Name: Dhol.
Type: Membranophones > Drums > Barrel.
Hornbostel-Sachs No#: 211.22
Country: Punjab & most of, India.
Region: South Asia.

Description: The Dhol [in Hindi: ढोल, in Punjabi: ਢੋਲ, in Urdu: ڈھول‎, in Assamese: ঢোল, in Gujarati: ઢોલ, in Marathi: ढोल, in Bengali: ঢোল, in Kannada: ಡೊಳ್ಳು] can refer to any one of a number of similar types of double-headed drums. This type of double-headed drum is widely used although with regional variations, throughout the Indian Sub-continent.

The range of distribution of the Dhol in India, Bangladesh and Pakistan primarily includes northern areas such as the Punjab, Haryana, Delhi, Kashmir, Sindh, Assam Valley, Gujarat, Maharashtra, Konkan, Goa, Karnataka, Rajasthan and Uttar Pradesh. The range stretches westward as far as eastern Afghanistan. A related instrument is the dholak or dholki.

Construction: The dhol is a double-sided barrel drum played mostly as an accompanying instrument in regional music forms. In qawwali music, the term dhol is used to describe a similar, but smaller drum used with the smaller tabla, as a replacement for the left hand tabla drum. The typical sizes of the drum vary slightly from region to region. In Punjab, the dhol remains large and bulky to produce the preferred loud bass. In other regions, dhols can be found in varying shapes and sizes and made with different woods and materials [fibre glass, steel, plastic].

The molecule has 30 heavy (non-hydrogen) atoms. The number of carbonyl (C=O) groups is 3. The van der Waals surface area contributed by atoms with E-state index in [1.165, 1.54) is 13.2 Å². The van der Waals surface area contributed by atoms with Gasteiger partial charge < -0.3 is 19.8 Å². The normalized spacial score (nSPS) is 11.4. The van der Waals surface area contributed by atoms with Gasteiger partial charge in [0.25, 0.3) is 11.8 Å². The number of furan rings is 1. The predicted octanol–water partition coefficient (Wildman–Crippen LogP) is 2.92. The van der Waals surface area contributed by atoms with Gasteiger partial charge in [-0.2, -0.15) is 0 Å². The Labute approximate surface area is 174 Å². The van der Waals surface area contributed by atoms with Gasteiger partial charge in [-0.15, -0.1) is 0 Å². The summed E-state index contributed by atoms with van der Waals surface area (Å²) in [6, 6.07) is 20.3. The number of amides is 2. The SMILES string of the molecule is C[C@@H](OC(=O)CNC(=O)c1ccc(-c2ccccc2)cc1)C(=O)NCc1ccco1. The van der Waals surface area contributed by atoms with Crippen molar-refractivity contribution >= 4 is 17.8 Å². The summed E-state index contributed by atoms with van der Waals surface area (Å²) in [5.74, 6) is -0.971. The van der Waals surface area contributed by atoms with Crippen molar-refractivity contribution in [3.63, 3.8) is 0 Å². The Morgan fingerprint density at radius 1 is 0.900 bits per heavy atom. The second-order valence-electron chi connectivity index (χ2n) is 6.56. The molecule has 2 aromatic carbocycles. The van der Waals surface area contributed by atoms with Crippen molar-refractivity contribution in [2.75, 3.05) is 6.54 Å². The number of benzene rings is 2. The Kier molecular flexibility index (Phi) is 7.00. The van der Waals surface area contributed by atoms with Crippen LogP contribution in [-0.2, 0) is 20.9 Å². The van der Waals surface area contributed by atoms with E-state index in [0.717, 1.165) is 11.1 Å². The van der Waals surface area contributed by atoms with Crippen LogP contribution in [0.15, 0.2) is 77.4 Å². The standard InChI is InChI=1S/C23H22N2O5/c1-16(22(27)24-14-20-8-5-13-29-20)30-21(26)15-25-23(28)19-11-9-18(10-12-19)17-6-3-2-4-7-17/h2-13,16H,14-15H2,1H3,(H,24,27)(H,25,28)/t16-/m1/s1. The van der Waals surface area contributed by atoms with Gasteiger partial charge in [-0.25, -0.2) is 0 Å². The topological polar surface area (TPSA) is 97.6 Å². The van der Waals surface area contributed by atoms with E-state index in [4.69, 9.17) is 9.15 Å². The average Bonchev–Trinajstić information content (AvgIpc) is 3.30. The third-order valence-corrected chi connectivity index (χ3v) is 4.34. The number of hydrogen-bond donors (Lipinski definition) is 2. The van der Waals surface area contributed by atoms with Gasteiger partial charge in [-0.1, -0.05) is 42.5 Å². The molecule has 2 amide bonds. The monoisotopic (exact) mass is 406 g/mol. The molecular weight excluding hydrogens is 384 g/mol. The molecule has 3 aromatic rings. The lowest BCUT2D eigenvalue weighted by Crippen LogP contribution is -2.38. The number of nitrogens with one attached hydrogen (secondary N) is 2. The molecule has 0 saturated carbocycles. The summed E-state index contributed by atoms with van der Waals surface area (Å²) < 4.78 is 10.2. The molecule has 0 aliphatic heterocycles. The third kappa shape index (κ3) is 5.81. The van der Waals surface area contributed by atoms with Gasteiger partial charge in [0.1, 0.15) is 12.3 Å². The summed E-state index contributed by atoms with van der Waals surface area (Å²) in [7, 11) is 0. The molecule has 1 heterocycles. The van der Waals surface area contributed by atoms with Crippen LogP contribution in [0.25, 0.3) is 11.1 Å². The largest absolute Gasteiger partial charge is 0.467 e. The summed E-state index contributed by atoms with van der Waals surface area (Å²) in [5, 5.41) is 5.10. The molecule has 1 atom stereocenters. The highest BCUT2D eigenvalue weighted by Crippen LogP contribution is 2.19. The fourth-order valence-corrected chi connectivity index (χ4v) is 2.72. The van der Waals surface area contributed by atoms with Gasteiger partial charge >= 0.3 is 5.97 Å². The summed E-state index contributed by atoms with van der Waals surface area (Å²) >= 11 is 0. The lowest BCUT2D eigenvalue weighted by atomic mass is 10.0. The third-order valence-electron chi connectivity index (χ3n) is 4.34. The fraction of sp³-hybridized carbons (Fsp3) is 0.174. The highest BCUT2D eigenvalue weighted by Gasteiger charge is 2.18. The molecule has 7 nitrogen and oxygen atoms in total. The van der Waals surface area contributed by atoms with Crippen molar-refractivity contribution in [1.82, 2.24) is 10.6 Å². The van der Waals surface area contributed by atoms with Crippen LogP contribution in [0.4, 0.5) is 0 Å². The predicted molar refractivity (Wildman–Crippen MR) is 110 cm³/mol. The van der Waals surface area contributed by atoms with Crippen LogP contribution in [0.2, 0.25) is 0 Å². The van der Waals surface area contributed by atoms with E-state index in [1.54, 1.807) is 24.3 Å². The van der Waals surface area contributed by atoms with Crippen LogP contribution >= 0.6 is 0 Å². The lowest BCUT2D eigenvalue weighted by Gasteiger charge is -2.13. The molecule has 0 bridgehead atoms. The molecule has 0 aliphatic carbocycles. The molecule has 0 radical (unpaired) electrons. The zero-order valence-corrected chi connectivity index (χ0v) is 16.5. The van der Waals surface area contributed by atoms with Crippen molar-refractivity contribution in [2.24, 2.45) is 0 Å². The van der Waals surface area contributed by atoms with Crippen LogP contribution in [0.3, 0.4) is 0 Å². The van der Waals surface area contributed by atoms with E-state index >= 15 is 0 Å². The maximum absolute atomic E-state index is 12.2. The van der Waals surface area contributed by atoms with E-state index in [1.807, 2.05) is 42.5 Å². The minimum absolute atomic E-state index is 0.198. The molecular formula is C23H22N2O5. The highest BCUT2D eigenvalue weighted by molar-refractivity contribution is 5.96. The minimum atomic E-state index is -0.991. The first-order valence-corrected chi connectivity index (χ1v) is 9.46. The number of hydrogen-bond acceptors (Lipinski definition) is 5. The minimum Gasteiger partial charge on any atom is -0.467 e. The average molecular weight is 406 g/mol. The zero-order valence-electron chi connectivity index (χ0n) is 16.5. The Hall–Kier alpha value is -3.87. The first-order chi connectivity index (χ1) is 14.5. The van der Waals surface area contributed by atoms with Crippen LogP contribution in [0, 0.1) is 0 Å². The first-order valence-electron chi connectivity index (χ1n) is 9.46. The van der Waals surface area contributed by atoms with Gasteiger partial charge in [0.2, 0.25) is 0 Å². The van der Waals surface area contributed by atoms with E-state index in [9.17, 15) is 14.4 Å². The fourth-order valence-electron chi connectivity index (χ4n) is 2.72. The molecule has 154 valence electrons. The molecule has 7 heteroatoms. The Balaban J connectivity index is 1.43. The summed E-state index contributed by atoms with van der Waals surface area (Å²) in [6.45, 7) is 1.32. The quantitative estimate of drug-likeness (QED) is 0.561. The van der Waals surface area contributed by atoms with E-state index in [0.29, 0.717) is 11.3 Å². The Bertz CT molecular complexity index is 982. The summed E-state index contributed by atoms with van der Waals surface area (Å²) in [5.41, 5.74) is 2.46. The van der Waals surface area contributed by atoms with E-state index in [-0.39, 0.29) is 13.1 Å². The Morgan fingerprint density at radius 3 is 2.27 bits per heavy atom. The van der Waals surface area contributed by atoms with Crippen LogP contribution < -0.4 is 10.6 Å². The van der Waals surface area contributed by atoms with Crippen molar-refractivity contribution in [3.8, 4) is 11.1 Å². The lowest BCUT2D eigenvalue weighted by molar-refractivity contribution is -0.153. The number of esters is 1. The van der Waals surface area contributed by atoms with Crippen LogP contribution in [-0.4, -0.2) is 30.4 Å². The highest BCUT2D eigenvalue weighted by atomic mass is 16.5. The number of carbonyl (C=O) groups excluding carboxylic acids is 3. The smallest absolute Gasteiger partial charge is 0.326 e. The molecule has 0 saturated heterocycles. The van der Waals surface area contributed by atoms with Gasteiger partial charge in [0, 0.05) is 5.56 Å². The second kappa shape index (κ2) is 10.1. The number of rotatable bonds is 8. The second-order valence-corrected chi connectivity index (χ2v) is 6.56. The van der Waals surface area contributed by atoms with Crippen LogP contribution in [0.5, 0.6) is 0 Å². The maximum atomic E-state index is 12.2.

The drum consists of a wooden barrel with animal hide or synthetic skin stretched over both sides, covering each side completely. These skins can be stretched or loosened with a tightening mechanism made up of either interwoven ropes, or nuts and bolts. Tightening or loosening the skins subtly alters the pitch of the drum sound. The stretched skin on one of the ends is thicker and produces a deep, low frequency higher bass sound and the other thinner one produces a higher frequency sound. Dhols with synthetic, or plastic, treble skins are common.

Citations: Bibliography: Schreffler, Gibb Stuart September 2010. “The Ḍhol, Presently”. Signs of Separation: Ḍhol in Punjabi Culture [PhD]. University of California, Santa Barbara. pp. 452–454 ; Goa, Daman and Diu [India]. Gazetteer Dept 1979 ; Gazetteer of the Union Territory Goa, Daman and Diu: district gazetteer, Volume 1. Gazetteer Dept., Govt. of the Union Territory of Goa, Daman and Diu. p. 263 ; Śiroḍakara, Mandal, Pra. Pā, H. K 1993 ; People of India. Volume XXI: Goa. Calcutta: Anthropological Survey of India ; Schreffler, Karnataka’s Rich Heritage – Temple Sculptures & Dancing Apsaras: An Amalgam of Hindu Mythology, Natyasastra and Silpasastra. Notion Press. ISBN 9781947137363 ; Dhol King Of The Punjabi Instruments – Archived September 24, 2008, at the Wayback Machine ; Goa, Daman and Diu, India – Gazetteer Dept 1979; Gazetteer of the Union Territory Goa, Daman and Diu: district gazetteer, Volume 1. Gazetteer Dept., Govt. of the Union Territory of Goa, Daman and Diu. p. 263. Śiroḍakara, Mandal, Pra. Pā, H. K 1993. People of India: Goa. Calcutta: Anthropological Survey of India. p. 45.263. ISBN “Janapadaloka -World of Folk art”. Websites: Signs of Separation. 2010 ; “Music to the years: Musical instruments from the Indus Valley Civilization”. hindustantimes. 2016-08-14. Retrieved 2018-12-22, Chugh, Lalit [2017-05-23] ;

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